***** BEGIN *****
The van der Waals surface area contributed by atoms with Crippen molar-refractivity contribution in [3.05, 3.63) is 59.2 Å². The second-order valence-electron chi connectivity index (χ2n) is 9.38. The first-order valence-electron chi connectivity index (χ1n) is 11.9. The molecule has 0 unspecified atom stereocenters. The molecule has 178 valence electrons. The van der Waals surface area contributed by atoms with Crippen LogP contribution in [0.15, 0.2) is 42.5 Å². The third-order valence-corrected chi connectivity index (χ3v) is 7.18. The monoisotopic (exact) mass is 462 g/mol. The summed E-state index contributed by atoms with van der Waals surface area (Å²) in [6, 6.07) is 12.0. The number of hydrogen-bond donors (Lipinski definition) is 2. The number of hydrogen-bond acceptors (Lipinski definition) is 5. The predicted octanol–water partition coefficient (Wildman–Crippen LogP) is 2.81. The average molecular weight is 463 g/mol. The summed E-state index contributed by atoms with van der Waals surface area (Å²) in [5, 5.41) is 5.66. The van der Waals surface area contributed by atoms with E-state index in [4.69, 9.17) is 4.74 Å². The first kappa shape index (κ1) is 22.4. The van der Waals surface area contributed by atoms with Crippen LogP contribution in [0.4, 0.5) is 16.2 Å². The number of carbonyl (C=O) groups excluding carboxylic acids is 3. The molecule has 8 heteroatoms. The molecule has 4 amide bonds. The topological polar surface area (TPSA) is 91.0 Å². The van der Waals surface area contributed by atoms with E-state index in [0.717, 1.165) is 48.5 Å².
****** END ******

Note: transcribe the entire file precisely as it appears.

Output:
The van der Waals surface area contributed by atoms with Crippen molar-refractivity contribution in [3.05, 3.63) is 59.2 Å². The second-order valence-electron chi connectivity index (χ2n) is 9.38. The first-order valence-electron chi connectivity index (χ1n) is 11.9. The molecule has 0 unspecified atom stereocenters. The molecule has 178 valence electrons. The van der Waals surface area contributed by atoms with Crippen LogP contribution in [0.15, 0.2) is 42.5 Å². The third-order valence-corrected chi connectivity index (χ3v) is 7.18. The monoisotopic (exact) mass is 462 g/mol. The summed E-state index contributed by atoms with van der Waals surface area (Å²) in [6, 6.07) is 12.0. The number of hydrogen-bond donors (Lipinski definition) is 2. The number of hydrogen-bond acceptors (Lipinski definition) is 5. The predicted octanol–water partition coefficient (Wildman–Crippen LogP) is 2.81. The average molecular weight is 463 g/mol. The summed E-state index contributed by atoms with van der Waals surface area (Å²) in [5, 5.41) is 5.66. The van der Waals surface area contributed by atoms with E-state index in [4.69, 9.17) is 4.74 Å². The first kappa shape index (κ1) is 22.4. The van der Waals surface area contributed by atoms with Crippen LogP contribution in [0.4, 0.5) is 16.2 Å². The number of carbonyl (C=O) groups excluding carboxylic acids is 3. The molecule has 8 heteroatoms. The molecule has 4 amide bonds. The topological polar surface area (TPSA) is 91.0 Å². The van der Waals surface area contributed by atoms with E-state index in [0.717, 1.165) is 48.5 Å².